In my ever-expanding effort to connect global education and local communities, I find the issue of immigration one I am currently quite interested in. First, because we owe it to ourselves to remember that the only non-immigrants are the native peoples who were on this land centuries before we came; all other families came from somewhere outside our borders. The United States of America was created by immigrants, coming in waves for over two hundred years. Recently, I had the opportunity to dive more deeply into the issue and learn about many different aspects of it, and I am quite inspired by what I found.
When Seattle made national news after an executive order called for a “Muslim ban” and our Attorney General filed a lawsuit calling it unconstitutional, flocks of lawyers flew to the airport to help those in danger of being detained or sent home because of the ban. One organization that has gotten involved and continued to work very hard since is the Northwest Immigrant Rights Project (NWIRP). NWIRP provides free legal services to those in need, challenges laws they find unconstitutional, and serves those who are protected under our laws but cannot afford attorneys. My associate Kaitlin and I visited their offices and were very impressed by what they do. We decided it would be great to create a course looking at a variety of aspects of immigration, similar to the one I participated in through Hawken School in Cleveland (to learn more about that experience, see my post about it here). After consulting a number of organizations and receiving a green light, we reached out to educators in the area to see if anyone wanted to collaborate with us. The Bush School expressed interest, and after a couple of months of co-creating a weeklong experiential course, the students and their two teachers are spending five days studying various aspects of immigration in Seattle and our state capital, Olympia.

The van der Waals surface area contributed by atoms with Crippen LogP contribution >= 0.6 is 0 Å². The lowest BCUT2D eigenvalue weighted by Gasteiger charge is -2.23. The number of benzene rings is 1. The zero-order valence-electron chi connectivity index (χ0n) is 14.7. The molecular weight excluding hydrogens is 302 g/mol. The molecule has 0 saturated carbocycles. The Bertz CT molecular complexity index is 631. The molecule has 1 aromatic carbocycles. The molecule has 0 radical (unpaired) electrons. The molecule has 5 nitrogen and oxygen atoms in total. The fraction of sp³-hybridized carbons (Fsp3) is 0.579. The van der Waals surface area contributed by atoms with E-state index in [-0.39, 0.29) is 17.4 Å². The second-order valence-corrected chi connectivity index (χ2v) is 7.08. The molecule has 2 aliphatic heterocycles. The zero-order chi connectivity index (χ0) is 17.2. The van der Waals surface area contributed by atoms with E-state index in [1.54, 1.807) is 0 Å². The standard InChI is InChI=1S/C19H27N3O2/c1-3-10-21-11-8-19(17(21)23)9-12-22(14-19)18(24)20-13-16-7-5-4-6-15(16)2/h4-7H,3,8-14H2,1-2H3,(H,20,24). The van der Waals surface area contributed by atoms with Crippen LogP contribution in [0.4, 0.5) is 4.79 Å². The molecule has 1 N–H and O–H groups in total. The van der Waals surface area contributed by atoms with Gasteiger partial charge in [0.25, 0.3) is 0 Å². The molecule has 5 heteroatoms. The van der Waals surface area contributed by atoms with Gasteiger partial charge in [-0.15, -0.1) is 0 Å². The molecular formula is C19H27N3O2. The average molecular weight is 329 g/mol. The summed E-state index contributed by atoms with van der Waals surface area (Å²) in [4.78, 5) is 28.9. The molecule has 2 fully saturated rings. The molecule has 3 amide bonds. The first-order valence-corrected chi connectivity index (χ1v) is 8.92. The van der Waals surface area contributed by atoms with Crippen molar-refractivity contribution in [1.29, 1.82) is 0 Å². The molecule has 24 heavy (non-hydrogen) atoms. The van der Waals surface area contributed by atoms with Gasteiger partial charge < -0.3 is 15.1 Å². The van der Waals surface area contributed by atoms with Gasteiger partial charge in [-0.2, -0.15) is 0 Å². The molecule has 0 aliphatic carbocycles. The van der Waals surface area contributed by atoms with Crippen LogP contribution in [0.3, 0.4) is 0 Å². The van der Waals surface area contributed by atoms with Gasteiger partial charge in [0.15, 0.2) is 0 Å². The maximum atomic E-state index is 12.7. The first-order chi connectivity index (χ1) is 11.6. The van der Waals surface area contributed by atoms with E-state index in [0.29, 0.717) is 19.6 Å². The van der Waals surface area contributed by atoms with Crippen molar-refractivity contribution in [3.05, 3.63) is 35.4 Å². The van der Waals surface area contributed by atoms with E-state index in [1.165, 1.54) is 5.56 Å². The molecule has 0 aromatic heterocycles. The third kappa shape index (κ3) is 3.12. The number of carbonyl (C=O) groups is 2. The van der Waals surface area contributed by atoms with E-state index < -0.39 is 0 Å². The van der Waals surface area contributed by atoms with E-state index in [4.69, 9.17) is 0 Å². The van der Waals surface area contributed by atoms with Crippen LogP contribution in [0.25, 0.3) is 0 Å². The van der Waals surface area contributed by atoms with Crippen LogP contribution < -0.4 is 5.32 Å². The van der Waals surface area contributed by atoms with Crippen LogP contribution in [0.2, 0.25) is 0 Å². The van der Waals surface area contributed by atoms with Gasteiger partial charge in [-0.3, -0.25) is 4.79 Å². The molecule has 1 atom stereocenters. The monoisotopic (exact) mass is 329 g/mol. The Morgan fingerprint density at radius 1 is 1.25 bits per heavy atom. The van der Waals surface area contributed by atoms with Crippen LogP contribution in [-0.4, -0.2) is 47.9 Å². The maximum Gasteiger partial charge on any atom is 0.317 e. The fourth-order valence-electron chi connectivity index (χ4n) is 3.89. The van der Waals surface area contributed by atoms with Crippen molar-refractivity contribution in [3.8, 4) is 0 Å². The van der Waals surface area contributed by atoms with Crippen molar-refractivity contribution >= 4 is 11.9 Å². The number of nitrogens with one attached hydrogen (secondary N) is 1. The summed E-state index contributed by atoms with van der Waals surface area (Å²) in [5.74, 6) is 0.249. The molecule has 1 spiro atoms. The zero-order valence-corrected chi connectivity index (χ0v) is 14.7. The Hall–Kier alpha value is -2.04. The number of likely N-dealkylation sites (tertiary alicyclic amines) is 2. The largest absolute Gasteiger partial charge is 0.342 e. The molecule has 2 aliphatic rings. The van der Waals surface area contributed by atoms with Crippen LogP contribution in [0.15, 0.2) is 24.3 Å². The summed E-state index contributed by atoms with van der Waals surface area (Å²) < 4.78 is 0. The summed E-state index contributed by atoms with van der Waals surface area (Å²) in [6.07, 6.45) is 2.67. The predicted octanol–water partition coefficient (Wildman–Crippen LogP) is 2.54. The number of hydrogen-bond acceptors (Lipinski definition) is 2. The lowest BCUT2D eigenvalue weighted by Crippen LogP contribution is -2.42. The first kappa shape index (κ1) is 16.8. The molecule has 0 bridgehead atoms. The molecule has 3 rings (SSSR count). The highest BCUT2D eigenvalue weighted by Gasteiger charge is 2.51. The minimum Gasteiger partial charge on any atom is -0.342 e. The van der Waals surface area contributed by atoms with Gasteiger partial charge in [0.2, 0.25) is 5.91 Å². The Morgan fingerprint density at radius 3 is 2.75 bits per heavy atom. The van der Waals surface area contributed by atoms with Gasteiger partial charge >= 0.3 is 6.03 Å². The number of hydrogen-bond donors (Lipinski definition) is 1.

Yesterday was the downtown day, and four different organizations within walking distance of each other provided the learning structure. We started in the NWIRP offices, where students had the chance to meet the Executive Director, the Director of Development and Communications, and three staff attorneys to learn about how they handle cases. Then we moved on to the Seattle Detention Center, a facility used from 1930 to 2004 to detain immigrants and refugees seeking asylum and assistance (the current center is in nearby Tacoma). The center now houses artist studios, but it still feels very much like a prison and has plaques denoting how different parts of it were used when people were detained there, including the third story yards where many wrote their names and countries in tar. After a self-guided exploration of the building, we walked to the Impact Hub for a meeting with a community liaison officer from Immigration and Customs Enforcement (ICE), who spoke to us about the role ICE plays in Homeland Security, and how to distinguish rumors from facts about “roundups” and deportations. Our final stop, after a delicious Dominican lunch, was the office of the American Civil Liberties Union (ACLU), to hear about the role they play vis a vis immigration — supporting protests, filing lawsuits, protecting the Bill of Rights, and educating the public.
It was a full and fascinating day, and I am inspired to continue the work. I would love for every high school student have a field trip like this, and I don’t see why they can’t. I plan to continue to reach out to educators in Seattle and help them create ways to learn more about immigration and how it affects our community. I want to hear about the rest of the Bush School week, and I already have a lot of ideas of other areas of immigration that would be great to explore.
Tell us: have you engaged your students in issues regarding immigrants and refugees? We would love to hear about it!